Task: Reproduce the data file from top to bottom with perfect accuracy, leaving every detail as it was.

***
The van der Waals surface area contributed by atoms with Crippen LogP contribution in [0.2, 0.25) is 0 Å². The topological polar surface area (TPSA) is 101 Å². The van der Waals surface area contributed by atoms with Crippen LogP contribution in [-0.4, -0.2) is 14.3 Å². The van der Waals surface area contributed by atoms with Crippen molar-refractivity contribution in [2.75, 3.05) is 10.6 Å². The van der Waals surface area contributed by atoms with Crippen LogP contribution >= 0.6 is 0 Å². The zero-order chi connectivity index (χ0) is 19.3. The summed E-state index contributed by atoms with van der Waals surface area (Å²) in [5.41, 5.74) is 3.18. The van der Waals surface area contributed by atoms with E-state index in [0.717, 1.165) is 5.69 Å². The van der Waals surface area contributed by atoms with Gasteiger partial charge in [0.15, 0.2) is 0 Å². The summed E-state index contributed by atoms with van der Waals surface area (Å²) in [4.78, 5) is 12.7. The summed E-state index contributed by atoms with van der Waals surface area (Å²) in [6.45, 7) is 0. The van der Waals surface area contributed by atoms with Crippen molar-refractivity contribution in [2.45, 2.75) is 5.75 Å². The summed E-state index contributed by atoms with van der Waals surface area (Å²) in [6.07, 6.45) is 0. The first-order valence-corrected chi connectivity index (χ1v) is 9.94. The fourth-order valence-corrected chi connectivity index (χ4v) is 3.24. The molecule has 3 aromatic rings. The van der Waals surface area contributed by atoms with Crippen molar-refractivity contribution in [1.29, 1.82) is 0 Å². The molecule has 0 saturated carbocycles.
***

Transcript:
The van der Waals surface area contributed by atoms with Crippen LogP contribution in [0.2, 0.25) is 0 Å². The topological polar surface area (TPSA) is 101 Å². The van der Waals surface area contributed by atoms with Crippen LogP contribution in [-0.4, -0.2) is 14.3 Å². The van der Waals surface area contributed by atoms with Crippen molar-refractivity contribution in [2.75, 3.05) is 10.6 Å². The van der Waals surface area contributed by atoms with Crippen LogP contribution >= 0.6 is 0 Å². The zero-order chi connectivity index (χ0) is 19.3. The summed E-state index contributed by atoms with van der Waals surface area (Å²) in [5.41, 5.74) is 3.18. The van der Waals surface area contributed by atoms with E-state index in [0.717, 1.165) is 5.69 Å². The van der Waals surface area contributed by atoms with Gasteiger partial charge in [0.15, 0.2) is 0 Å². The summed E-state index contributed by atoms with van der Waals surface area (Å²) in [4.78, 5) is 12.7. The summed E-state index contributed by atoms with van der Waals surface area (Å²) in [6.45, 7) is 0. The van der Waals surface area contributed by atoms with Crippen molar-refractivity contribution in [2.45, 2.75) is 5.75 Å². The summed E-state index contributed by atoms with van der Waals surface area (Å²) in [6.07, 6.45) is 0. The first-order valence-corrected chi connectivity index (χ1v) is 9.94. The fourth-order valence-corrected chi connectivity index (χ4v) is 3.24. The molecule has 3 aromatic rings. The van der Waals surface area contributed by atoms with Crippen molar-refractivity contribution in [1.29, 1.82) is 0 Å². The molecule has 0 saturated carbocycles.